- Basically, as the starting premise, anything can be photographed at any time, in any place where there is NOT a ‘reasonable expectation of privacy’.
- This means, that similar to our judicial system where ‘innocent until proven guilty’ is the byword, in photography, the assumption is that it is always permissible to take a picture, unless specifically told not to by the owner of the property on which you are standing, by posted signs, or if you are taking pictures of what would generally be accepted as ‘private locations’ – and interestingly there are far fewer of these than you might think.
- The practice of public photography is strongly protected in our legal system under First Amendment rulings, and has been litigated thousands of times – with most of the rulings coming down in the favor of the photographer.
- Here are some basic guidelines: [and, I have to say this: I am not a lawyer. This is not legal advice. This is a commentary and reporting on publicly available information. Please consult an attorney for specific advice on any legal matter].
- Public property, in terms of photography, is “any location that offers unfettered access to the public, and where there is not a reasonable expectation of privacy”
- This means, that in addition to technically public property (streets, sidewalks, public land, beaches, etc. etc.), that malls, shops, outdoor patios of restaurants, airports, train stations, ships, etc. etc. are all ‘fair game’ for photos, unless specifically signposted to the contrary, or if the owner (or a representative such as a security guard) asks you to refrain from photography while on their private property.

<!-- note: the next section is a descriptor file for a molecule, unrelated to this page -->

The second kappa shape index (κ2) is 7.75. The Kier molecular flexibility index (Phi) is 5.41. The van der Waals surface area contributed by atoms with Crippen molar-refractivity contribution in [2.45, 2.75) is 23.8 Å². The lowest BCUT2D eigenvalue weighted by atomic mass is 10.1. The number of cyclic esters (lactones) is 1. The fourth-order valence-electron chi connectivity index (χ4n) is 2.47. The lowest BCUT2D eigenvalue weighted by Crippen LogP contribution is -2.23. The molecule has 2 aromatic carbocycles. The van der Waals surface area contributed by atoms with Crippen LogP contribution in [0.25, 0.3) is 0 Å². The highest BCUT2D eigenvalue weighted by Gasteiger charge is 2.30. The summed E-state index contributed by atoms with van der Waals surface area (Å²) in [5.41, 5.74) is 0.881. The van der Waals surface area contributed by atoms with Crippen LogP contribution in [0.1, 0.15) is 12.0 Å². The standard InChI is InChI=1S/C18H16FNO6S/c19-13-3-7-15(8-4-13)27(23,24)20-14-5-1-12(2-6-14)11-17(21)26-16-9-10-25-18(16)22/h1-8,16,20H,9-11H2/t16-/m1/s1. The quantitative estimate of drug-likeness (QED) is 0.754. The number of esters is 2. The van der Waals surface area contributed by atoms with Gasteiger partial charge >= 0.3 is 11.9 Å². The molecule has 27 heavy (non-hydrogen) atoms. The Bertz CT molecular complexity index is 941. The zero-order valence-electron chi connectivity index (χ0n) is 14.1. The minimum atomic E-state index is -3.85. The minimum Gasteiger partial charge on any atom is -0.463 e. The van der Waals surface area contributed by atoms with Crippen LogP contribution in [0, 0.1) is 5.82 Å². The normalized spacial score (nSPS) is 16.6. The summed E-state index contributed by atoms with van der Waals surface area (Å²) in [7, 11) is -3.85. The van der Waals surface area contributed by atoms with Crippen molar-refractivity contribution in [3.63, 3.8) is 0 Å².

- If the photographer is standing on public property, he or she can shoot anything they can see, even if the object of their photography is on private property. This means that it is perfectly legal to stand on the sidewalk and shoot through the front window of a residence to capture people sitting on a sofa… or for those low flying GoogleEarth satellites to capture you sun-bathing in your back yard… or to shoot people while inside a car (entering the car is forbidden, that is clearly private property).
- In many states there are specific rulings about areas within ‘public places’ that are considered “areas where one has a reasonable expectation of privacy” such as restrooms, changing rooms, and so on. One would think that common sense and basic decorum would suffice… but alas the laws had to be made…